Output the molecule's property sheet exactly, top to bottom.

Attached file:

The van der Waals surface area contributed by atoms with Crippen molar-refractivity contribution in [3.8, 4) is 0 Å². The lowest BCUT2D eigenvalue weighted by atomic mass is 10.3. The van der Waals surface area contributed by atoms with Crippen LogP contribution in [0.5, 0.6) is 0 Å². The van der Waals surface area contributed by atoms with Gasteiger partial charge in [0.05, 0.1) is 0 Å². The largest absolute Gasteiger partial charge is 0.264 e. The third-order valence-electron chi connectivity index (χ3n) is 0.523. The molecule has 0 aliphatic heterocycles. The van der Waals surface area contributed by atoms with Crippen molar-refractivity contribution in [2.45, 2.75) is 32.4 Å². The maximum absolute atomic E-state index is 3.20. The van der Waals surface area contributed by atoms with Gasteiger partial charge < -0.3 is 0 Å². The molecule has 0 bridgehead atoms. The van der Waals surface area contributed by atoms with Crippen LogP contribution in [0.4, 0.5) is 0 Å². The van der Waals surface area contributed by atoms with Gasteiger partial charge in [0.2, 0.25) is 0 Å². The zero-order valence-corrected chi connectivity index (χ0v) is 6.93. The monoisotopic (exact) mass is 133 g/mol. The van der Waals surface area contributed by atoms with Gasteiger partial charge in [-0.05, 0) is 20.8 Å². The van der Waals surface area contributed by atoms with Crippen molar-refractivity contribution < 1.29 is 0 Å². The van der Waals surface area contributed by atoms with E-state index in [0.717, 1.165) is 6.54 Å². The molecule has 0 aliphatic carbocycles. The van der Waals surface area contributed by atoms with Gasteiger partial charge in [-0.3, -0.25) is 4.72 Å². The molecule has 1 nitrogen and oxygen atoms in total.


The van der Waals surface area contributed by atoms with Crippen molar-refractivity contribution in [3.8, 4) is 0 Å². The lowest BCUT2D eigenvalue weighted by atomic mass is 10.3. The van der Waals surface area contributed by atoms with Crippen LogP contribution in [0.5, 0.6) is 0 Å². The van der Waals surface area contributed by atoms with Gasteiger partial charge in [0.05, 0.1) is 0 Å². The largest absolute Gasteiger partial charge is 0.264 e. The third-order valence-electron chi connectivity index (χ3n) is 0.523. The molecule has 0 aliphatic heterocycles. The van der Waals surface area contributed by atoms with Crippen molar-refractivity contribution in [2.45, 2.75) is 32.4 Å². The maximum absolute atomic E-state index is 3.20. The van der Waals surface area contributed by atoms with Gasteiger partial charge < -0.3 is 0 Å². The molecule has 0 bridgehead atoms. The van der Waals surface area contributed by atoms with Crippen LogP contribution in [0.4, 0.5) is 0 Å². The van der Waals surface area contributed by atoms with Gasteiger partial charge in [0.2, 0.25) is 0 Å². The zero-order valence-corrected chi connectivity index (χ0v) is 6.93. The monoisotopic (exact) mass is 133 g/mol. The van der Waals surface area contributed by atoms with Gasteiger partial charge in [-0.05, 0) is 20.8 Å². The van der Waals surface area contributed by atoms with Crippen molar-refractivity contribution < 1.29 is 0 Å². The van der Waals surface area contributed by atoms with E-state index in [0.717, 1.165) is 6.54 Å². The molecule has 0 aliphatic carbocycles. The van der Waals surface area contributed by atoms with Gasteiger partial charge in [-0.3, -0.25) is 4.72 Å². The molecule has 1 nitrogen and oxygen atoms in total.